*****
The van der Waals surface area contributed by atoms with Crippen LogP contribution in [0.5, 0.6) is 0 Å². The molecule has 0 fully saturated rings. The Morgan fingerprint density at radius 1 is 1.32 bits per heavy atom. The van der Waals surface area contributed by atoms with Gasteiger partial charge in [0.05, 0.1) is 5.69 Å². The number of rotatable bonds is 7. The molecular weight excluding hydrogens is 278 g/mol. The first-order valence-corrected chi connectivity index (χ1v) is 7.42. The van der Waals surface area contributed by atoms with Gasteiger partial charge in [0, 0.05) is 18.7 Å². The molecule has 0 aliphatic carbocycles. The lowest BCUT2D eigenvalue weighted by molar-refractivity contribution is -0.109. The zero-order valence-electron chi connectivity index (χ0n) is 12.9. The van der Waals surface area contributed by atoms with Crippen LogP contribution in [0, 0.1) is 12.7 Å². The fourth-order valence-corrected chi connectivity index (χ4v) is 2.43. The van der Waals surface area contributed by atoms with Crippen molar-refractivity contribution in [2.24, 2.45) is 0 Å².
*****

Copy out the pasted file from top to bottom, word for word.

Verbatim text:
The van der Waals surface area contributed by atoms with Crippen LogP contribution in [0.5, 0.6) is 0 Å². The molecule has 0 fully saturated rings. The Morgan fingerprint density at radius 1 is 1.32 bits per heavy atom. The van der Waals surface area contributed by atoms with Gasteiger partial charge in [0.05, 0.1) is 5.69 Å². The number of rotatable bonds is 7. The molecular weight excluding hydrogens is 278 g/mol. The first-order valence-corrected chi connectivity index (χ1v) is 7.42. The van der Waals surface area contributed by atoms with Gasteiger partial charge in [0, 0.05) is 18.7 Å². The molecule has 0 aliphatic carbocycles. The lowest BCUT2D eigenvalue weighted by molar-refractivity contribution is -0.109. The zero-order valence-electron chi connectivity index (χ0n) is 12.9. The van der Waals surface area contributed by atoms with Crippen LogP contribution in [0, 0.1) is 12.7 Å². The fourth-order valence-corrected chi connectivity index (χ4v) is 2.43. The van der Waals surface area contributed by atoms with Crippen molar-refractivity contribution in [2.24, 2.45) is 0 Å².